The non cellulosic fibres are preferably polyester or polyamide fibres but may also be acrylic especially modacrylic fibres. The Polyamide may be an aliphatic one, such as copolymers of alkylene diamines and alkylene dicarboxylic acids e.g. nylon 66 or polylactams such as nylon 6, or may be an aromatic one, such as aramids based on aromatic dicarboxylic acids and phenylene diamines. The substrate can contain at least 30% of cellulosic fibres and up to 70% of the coblendable fibres e.g. 10-70% and especially 25-60% of coblendable fibres such as polyamides. However preferably the substrate comprises cellulosic fibres and polyester fibres. The substrate usually contains up to 70% e.g. up to 60% of polyester fibres and from 30% e.g. from 40% upwards of cellulosic fibres e.g. 1-70% or 1-60%, such as 5-55% or 15-60%, particularly 15-30% or 22-38% or 38-60% polyester fibres and 30-99% or 40-99% such as 45-95% or 40-85%, particularly 70-85% or 62-78% or 40-62% cellulosic fibres. Substrates comprising 40-78% cellulosic fibres and 22-60% polyester fibres or 30-62% cellulosic fibres and 38-70% polyester fibres are preferred. The cellulosic fibres are preferably natural cotton, buy may be ramie flax or regenerated fibres e.g. viscose or cuprammonium fibres. The polyester is usually a condensation product containing structural units from an aliphatic alcohol e.g. a dihydric alcohol especially ethylene glycol and an aromatic dicarboxylic acid e.g. terephthalic acid.

The substrate fibres may be in the form of thread or non woven fabric, but are preferably as woven fabric. The cellulosic and other fibres may be an intimate or non intimate mixture but the fibres are preferably in the form of a blend of cellulosic fibres and the other fibres e.g. polyester fibres, as in a cospun blend such as cotton polyester staple fibre, but may be in the form of core spun yarn with a core of the other fibre e.g. polyester sheathed in cotton fibres. In a fabric, the warp and weft fibres are preferably the same, but may be different e.g. one may be from cotton fibres and the other from e.g. polyester cotton fibres. Thus in this specification the term "blend" also includes unions and union/blends as well as core sheath fibres. The substrate is preferably a fabric with a weight of 100-1000 g/m2 e.g. 150-400 g/m2, such as cotton polyester shirting or sheeting or curtain fabric.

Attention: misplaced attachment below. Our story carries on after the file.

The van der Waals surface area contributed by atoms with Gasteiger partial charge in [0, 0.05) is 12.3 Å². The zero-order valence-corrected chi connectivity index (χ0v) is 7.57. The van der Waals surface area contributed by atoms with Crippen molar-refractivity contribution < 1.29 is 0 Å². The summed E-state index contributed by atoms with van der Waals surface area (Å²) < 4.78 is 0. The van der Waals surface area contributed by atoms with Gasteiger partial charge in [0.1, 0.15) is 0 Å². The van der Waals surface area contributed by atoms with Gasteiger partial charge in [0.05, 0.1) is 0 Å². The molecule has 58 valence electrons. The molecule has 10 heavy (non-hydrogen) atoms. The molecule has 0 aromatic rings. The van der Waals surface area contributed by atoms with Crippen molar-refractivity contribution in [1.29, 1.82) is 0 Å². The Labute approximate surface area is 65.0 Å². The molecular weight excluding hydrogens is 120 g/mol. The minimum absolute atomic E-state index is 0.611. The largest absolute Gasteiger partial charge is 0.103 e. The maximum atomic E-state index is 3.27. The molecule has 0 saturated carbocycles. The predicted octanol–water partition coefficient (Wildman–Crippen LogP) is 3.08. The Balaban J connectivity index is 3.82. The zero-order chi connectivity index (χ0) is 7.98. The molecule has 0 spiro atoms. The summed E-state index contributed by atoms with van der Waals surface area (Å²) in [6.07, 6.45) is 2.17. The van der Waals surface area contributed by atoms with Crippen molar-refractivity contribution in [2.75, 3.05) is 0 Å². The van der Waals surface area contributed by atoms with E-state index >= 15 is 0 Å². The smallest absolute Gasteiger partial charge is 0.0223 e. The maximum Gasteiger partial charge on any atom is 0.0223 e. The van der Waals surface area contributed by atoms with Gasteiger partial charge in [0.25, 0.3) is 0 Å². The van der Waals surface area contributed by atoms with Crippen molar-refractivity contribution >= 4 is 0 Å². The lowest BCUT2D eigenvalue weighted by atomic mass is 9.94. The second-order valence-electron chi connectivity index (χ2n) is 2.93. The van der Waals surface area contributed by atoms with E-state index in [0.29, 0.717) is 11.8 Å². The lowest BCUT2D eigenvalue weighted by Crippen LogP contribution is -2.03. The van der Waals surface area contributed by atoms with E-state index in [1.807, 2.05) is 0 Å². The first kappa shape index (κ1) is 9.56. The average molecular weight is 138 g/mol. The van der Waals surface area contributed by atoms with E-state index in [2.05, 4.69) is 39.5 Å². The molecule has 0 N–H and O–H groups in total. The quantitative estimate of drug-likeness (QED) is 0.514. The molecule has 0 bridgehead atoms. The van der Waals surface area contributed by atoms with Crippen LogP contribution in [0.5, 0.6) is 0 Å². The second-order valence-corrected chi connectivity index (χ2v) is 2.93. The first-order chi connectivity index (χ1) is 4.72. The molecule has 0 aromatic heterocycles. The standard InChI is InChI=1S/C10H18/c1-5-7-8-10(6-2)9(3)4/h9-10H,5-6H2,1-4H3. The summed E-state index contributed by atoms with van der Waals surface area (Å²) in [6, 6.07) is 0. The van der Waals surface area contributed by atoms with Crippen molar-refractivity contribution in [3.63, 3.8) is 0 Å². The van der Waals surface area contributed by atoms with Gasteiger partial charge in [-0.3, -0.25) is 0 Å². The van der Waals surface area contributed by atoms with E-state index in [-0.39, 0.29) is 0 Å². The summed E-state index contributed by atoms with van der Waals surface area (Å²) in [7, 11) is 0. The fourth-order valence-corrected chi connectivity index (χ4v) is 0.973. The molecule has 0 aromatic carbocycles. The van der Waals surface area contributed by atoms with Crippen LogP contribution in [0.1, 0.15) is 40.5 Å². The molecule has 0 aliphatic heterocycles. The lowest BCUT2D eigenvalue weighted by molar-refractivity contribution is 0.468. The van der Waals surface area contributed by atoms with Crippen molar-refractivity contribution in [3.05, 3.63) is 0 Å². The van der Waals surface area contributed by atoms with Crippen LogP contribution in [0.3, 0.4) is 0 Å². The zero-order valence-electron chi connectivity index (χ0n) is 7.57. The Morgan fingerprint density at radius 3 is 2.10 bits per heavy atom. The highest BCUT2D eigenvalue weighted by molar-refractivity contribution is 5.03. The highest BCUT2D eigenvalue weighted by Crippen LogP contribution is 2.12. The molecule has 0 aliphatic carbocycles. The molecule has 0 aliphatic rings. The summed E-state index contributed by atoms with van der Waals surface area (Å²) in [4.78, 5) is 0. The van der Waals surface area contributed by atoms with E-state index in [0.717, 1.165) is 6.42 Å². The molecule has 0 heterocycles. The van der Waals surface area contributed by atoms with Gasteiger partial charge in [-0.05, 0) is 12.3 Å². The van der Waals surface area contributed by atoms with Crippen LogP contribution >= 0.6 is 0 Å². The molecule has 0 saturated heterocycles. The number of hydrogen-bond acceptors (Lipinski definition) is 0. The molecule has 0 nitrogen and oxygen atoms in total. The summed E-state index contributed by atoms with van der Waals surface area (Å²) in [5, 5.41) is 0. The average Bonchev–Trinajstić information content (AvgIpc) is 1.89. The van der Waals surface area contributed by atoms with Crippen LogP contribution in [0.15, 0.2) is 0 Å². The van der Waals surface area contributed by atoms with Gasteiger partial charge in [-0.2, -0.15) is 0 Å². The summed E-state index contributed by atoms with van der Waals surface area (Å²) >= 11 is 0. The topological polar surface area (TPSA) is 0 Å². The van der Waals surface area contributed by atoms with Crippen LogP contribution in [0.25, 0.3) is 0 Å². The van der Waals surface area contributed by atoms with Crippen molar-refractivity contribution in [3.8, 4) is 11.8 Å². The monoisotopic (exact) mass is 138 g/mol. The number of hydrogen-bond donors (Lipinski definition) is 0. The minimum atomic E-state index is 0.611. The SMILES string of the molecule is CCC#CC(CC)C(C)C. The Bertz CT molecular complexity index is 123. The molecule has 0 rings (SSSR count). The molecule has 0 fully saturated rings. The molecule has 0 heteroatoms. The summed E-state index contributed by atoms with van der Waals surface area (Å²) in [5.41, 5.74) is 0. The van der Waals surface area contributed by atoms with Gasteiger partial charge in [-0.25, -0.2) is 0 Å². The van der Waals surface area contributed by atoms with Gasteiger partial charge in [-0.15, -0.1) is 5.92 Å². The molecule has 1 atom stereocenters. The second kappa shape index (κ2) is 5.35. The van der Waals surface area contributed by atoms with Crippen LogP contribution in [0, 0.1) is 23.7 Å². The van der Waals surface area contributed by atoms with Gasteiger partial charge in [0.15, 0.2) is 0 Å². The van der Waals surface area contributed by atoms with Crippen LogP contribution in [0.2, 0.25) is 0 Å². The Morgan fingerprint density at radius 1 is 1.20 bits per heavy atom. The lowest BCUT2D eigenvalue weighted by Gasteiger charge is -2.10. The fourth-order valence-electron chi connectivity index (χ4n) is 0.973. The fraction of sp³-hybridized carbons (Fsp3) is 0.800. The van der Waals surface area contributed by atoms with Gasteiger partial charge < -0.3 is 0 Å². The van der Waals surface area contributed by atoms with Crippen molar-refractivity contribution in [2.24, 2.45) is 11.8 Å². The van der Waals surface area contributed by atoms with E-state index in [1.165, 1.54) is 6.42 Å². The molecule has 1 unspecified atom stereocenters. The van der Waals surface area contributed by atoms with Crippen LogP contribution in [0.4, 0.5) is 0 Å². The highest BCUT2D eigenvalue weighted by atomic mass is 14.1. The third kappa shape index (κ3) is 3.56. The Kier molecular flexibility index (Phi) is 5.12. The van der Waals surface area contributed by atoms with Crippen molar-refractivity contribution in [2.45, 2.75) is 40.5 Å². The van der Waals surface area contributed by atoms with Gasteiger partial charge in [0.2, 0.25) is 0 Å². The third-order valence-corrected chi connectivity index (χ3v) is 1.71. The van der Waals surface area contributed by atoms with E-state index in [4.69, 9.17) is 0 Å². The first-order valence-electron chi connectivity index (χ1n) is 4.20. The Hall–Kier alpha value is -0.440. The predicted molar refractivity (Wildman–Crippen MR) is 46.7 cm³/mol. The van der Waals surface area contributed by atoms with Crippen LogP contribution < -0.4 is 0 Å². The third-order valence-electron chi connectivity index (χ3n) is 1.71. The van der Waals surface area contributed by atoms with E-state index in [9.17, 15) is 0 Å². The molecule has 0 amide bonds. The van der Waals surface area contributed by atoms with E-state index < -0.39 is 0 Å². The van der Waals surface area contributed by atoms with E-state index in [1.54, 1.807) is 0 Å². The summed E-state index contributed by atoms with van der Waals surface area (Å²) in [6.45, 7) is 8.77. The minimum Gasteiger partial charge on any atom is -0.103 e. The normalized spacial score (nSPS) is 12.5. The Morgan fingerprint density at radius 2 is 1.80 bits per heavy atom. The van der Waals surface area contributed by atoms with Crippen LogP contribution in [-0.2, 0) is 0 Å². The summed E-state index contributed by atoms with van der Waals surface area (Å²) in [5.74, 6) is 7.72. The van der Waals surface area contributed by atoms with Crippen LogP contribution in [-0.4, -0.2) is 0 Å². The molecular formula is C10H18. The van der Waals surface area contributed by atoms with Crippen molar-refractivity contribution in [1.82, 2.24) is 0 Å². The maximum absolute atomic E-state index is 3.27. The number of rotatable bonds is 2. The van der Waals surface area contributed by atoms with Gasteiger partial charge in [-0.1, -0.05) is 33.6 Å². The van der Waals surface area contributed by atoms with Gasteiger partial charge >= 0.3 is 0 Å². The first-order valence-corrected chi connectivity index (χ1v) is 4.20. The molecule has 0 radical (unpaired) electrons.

The impregnation solution is an aqueous solution of a THP salt mixed with a nitrogen compound condensable therewith such as melamine or methylolated melamine or urea, or a solution of a precondensate of said salt and nitrogen compound, or a solution of THP salt or at least partly neutralized THP salt, e.g. THP hydroxide, with or without the nitrogen compound.

The solution preferably contains a precondensate of THP salt, e.g. chloride or sulphate and urea in a molar ratio of urea to THP of 0.05-0.8:1, e.g. 0.05-0.6:1, such as 0.05-0.35:1 or 0.35-0.6:1, and usually has a pH of 4-6.5 e.g. 4-5.

In step (a), the concentration of organophosphorus compound in the aqueous solution may be 5-35% (expressed by weight as THP+ ion), e.g. 25-35%, but is preferably less than 25%, usually 5-25% e.g. 10-22% such as 10-15% or 15-22%. In step (b) the concentration of organo phosphorus compound in the aqueous solution may also be 5-35% (expressed by weight as THP+ ion) such as 25-35% but preferably the concentration is also less than 25%, e.g. 5-25% such as 10-22% and especially 10-15% or 15-22%.

Usually the concentration of organophosphorus compound (as THP ion) is less than 25% in at least one of steps (a) and (b) and preferably at least step (a) and especially both steps. Most conveniently the substrate is impregnated by contact with an impregnation bath containing the aqueous solution containing 5-25% organophosphorus compound in step (a) and then reimpregnated through the same solution in step (b).

If desired the solution may contain a wetting agent such as a nonionic or anionic one.

The substrate is impregnated in step (a) with the solution and the wet fabric usually squeezed to a wet pick up of 50-130%, e.g. 60-100% (based on the original weight of the substrate) in the case of solutions with less than 25% organophosphorus compound (as THP ion). For solutions with 25-35% organophosphorus compound (as THP ion), extra squeezing or a minimum add-on technique may be used to give a wet pick up of 30-50%. The substrate after impregnation usually has an organo phosphorus pick up of less than 20% e.g. 5-20% such as 5-15% especially 10-15% (as THP ion based on the original weight of the substrate). The impregnated substrate is then dried e.g. to a moisture content of 0-20%, e.g. 5-15%, such as about 10%, the percentage being derived from the increase in weight of the fabric and the weight of chemicals impregnated. The drying may be in a stenter oven or over heated cans e.g. steam cans and may involve heating at 80°-120° C. for 10 to 1 min. The dried substrate is then cured by treatment with ammonia, usually gaseous ammonia, which diffuses through the substrate and/or is forced through the substrate e.g. by passage of the fabric over a perforated tube through which ammonia gas is emitted. Examples of apparatus and techniques suitable for the ammonia cure are given in U.S. Pat. Nos. 4145463, 4068026 and 4494951.